Money Finance News Newspaper rivals agree to share print facilities

Newspaper rivals agree to share print facilities

Shared print facilities are designed to make newspapers more profitable. Photo: ABC
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In a deal that confirms the financial viability of published newspapers remains pressured, Fairfax Media and News Corporation Australia have agreed to share their printing sites, which will see a number of plants ultimately close.

The historic announcement – on the back of years of staff cutbacks and efficiencies at both media empires – will see the traditional rivals use each other’s printing networks, with Fairfax presses in Beresfield NSW and Ormiston in Queensland closing after the transition.

In a statement to the ASX this morning, Fairfax Media chief executive Greg Hywood said the sharing arrangement would save the company $15 million in the latter half of the 2019 financial year.

“The printing arrangements make the production of newspapers more efficient for both publishers. These are landmark initiatives,” Mr Hywood said.

“They demonstrate a rational approach to the complex issues facing the industry.”

Newspapers and other older media are faced with an advertising revenue collapse due to the growing dominance of digital giants Google, Facebook and Amazon.

Both Fairfax Media and News Corp have shed thousands of jobs in recent years to find efficiencies in the face of the advertising decline and changing reader habits.

Despite the latest landmark changes, Mr Hywood said the deal would not change the availability or distribution of Fairfax Media newspapers but “enable us to produce newspapers well into the future”.

In recent years, when questioned about the future of published editions of key metropolitan mastheads, Mr Hywood has said weekday editions of The Age and The Sydney Morning Herald would continue to be printed as long as they remain profitable.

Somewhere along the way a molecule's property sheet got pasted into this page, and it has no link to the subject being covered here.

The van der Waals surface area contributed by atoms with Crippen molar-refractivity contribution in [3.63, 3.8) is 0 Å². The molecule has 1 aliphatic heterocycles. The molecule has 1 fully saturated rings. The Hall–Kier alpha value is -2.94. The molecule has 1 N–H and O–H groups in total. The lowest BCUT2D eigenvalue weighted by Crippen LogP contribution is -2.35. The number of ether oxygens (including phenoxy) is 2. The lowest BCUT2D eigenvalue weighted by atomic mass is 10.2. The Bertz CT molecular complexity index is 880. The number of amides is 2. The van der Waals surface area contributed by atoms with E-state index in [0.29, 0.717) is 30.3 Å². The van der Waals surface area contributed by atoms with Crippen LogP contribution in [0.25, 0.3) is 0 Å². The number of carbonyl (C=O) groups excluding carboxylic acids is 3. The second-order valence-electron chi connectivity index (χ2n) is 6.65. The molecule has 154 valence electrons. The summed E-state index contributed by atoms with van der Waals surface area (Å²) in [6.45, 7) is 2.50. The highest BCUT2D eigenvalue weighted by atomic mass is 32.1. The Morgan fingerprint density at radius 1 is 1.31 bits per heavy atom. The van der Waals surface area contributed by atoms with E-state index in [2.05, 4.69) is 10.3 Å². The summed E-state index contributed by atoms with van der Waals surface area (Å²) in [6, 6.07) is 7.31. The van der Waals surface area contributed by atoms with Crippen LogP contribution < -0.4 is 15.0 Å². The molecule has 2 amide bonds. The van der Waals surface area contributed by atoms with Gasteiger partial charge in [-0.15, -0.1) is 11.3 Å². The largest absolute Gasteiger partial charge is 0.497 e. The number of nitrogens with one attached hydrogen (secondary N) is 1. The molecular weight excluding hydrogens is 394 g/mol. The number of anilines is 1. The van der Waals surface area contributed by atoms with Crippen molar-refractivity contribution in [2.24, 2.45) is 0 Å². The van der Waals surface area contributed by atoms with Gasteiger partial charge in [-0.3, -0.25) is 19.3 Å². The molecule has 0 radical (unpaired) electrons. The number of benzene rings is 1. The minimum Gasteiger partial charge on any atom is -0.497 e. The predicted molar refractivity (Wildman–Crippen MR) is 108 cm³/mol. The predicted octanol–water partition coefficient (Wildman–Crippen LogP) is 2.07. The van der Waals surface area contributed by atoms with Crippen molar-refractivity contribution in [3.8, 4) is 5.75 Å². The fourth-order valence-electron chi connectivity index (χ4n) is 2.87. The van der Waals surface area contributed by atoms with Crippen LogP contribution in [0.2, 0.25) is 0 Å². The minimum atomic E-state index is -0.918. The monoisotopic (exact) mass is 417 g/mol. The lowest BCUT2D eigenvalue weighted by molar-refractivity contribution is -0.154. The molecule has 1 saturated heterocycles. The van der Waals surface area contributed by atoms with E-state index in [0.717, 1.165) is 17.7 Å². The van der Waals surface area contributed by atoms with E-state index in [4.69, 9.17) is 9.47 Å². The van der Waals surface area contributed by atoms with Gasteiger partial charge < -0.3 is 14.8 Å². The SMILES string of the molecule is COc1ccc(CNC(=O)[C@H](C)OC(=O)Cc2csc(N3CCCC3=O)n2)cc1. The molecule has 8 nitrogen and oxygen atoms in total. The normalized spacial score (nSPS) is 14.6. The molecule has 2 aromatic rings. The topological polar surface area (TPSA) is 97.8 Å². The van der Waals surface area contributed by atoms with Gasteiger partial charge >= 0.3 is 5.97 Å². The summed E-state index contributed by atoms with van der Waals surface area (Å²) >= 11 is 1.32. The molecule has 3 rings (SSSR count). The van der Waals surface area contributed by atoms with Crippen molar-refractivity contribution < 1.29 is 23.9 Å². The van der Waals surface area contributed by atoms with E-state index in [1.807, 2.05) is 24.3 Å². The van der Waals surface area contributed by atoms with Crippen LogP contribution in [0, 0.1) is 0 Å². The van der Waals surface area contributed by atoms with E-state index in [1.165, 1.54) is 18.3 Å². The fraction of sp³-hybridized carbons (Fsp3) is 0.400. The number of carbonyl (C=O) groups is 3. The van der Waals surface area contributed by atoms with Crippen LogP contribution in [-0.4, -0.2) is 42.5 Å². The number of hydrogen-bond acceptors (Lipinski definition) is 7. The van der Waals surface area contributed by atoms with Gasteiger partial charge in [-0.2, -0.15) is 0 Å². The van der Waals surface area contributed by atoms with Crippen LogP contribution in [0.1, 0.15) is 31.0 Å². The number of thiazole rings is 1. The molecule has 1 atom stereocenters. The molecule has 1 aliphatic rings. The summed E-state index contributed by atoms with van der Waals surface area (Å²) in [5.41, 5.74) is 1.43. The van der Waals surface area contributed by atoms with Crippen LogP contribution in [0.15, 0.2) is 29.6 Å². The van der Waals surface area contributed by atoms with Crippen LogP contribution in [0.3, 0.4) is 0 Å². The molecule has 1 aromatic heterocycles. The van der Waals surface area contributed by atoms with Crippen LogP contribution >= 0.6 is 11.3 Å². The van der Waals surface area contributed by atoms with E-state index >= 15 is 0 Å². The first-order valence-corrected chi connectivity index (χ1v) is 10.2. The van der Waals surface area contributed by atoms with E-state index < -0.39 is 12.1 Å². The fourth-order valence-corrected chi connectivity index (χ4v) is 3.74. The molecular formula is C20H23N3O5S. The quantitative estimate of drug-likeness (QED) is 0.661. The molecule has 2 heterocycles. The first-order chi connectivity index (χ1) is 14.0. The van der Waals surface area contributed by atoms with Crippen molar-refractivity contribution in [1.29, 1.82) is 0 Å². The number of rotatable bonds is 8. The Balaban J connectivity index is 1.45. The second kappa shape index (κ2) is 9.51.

News Corp Australasia executive chairman Michael Miller said the deal with Fairfax demonstrates confidence in the future of printed newspapers.

“As a publisher, we have absolute confidence in the ongoing significance of newspapers,” he said.

Within this framework, we need to continue to look at the most effective and efficient ways to produce newspapers.

“This is a commercial deal which makes commercial sense by enabling better use of our existing print facilities.”

Under the deal, News Corp will provide printing services for Fairfax in NSW and Queensland, while Fairfax will publish News Corp publications out of its North Richmond plant in NSW.

Mr Hywood said the company was consulting with Fairfax staff who would be affected by the new arrangements and would be providing “comprehensive support and assistance” to meet employment obligations.

The sharing deal had been anticipated after years of discussions confirmed by both Fairfax Media and News Corp in recent financial results.

Fairfax Media shares rose 3.9 per cent to 79.5 cents after the sharing agreement was announced.

-ABC